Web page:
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ACT to broaden approach

John Pendergrast — March 1984

TORONTO – On February 11th and 12th, the Toronto-based Against Cruise Testing coalition held a Strategies for 1984 Conference in Toronto’s City Hall. Delegates at the conference voted to continue to focus their efforts on cruise missile testing at least until April 28, but to broaden their concern somewhat to include general opposition to nuclear war as well as support for the Independent East European Peace Movements. Delegates also voted to educate the public on the impact of both NATO and the Warsaw Pact on the arms buildup, but did not take a definite position on Canada’s participation in NATO.

In addition, ACT’s ongoing effort to establish an informal national network of groups opposed to cruise testing was endorsed. An ACT women’s caucus was formed prior to the conference, to promote greater appreciation of women’s contributions to the movement and to encourage participation.

As its name suggests, Against Cruise Testing has always been a single-issue organisation. As such it has enjoyed considerable success in mobilizing public opinion, but with the first test of the cruise imminent, it has clearly become necessary for ACT to reconsider its strategy. This was the main reason for organising the conference.

In his opening remarks, Dan Heap, NDP MP from the Spadina riding, advised the assembled delegates not to abandon the cruise testing as a central concern. Mr. Heap observed that the battle against the cruise does not end with the first test, and that the commitment of the government to future tests was not likely to be as great as to this first one. Opposition to testing. he concluded, was thus still relevant.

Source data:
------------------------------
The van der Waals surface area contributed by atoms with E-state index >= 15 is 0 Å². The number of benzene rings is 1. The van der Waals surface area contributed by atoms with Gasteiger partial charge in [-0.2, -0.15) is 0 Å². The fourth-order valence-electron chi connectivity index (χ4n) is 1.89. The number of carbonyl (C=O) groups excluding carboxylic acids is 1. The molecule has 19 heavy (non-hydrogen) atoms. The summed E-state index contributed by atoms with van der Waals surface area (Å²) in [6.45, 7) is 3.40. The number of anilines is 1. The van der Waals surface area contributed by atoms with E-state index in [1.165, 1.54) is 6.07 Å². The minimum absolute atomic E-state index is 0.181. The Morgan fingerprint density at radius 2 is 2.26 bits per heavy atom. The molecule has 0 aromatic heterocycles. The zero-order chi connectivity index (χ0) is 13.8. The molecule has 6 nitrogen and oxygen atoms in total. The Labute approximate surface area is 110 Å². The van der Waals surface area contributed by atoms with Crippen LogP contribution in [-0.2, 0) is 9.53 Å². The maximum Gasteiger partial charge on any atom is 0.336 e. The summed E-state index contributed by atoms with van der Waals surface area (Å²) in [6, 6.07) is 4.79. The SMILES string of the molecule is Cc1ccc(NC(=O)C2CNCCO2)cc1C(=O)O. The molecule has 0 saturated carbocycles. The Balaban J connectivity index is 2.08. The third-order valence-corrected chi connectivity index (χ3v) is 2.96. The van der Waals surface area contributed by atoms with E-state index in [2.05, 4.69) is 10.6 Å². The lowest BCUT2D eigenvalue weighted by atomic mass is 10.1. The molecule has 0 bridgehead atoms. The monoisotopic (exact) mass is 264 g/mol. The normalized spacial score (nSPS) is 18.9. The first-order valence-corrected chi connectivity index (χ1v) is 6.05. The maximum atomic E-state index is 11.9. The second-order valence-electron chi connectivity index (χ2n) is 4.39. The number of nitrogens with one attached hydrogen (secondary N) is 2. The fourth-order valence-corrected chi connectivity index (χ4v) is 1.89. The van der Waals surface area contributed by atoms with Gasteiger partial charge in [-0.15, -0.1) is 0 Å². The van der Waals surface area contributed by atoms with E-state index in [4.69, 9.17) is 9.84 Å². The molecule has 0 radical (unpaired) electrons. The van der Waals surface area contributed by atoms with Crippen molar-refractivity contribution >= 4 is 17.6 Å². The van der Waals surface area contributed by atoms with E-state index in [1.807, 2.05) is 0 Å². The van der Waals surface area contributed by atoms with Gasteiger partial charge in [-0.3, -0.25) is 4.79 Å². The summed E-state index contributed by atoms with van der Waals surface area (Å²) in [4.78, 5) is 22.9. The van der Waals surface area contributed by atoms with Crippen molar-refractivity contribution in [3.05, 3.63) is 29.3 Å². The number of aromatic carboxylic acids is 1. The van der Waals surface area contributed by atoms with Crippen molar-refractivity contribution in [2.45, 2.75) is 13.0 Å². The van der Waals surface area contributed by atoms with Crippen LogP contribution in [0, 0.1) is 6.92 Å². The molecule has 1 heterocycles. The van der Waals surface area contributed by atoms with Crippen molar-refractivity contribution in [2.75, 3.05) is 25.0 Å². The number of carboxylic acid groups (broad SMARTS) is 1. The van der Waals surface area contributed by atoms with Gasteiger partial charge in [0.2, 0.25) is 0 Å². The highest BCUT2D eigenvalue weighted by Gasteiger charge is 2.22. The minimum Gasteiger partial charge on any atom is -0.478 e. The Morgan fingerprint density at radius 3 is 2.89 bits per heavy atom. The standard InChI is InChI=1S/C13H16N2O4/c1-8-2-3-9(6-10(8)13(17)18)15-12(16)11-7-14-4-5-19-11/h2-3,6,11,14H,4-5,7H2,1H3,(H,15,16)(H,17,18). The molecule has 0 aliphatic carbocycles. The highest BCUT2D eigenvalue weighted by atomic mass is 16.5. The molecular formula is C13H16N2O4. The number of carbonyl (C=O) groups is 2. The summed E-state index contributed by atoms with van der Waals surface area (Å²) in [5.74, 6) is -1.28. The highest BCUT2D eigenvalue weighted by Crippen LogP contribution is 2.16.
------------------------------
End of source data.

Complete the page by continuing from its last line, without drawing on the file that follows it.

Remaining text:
Although no one disputed Mr. Heap’s advice, the fact that the government is proceeding to test the cruise in spite of all ACT’s efforts to prevent it cannot be ignored. This situation is of concern to ACT members. As indicated by the resolutions passed at the conference, their response will be to broaden their scope somewhat. They are doing this cautiously, however, because there are real advantages to having a clear focus, one of the most obvious being that people with widely differing political orientations can all agree to oppose the cruise but may not agree’ on the advisability, for instance, of withdrawing from NATO.

If the concerns of ACT have been mainly to oppose cruise testing, the tactics have been to rely mainly on demonstrations. The conference did not explicitly address the question of whether or not these tactics should be altered. The possibility of civil disobedience, for example, was not discussed. Whatever tactics ACT may eventually adopt, it does intend to demonstrate at least twice more in the near future, once in March, when the first cruise test takes place, and again on April 28 to commemorate the anniversary of last year’s highly successful nationwide demonstrations on April 23rd. After that there will probably be another conference.

The February conference thus did not represent a substantial shift in either policy or tactics, but it did open the door to such shifts if they become appropriate in the future.

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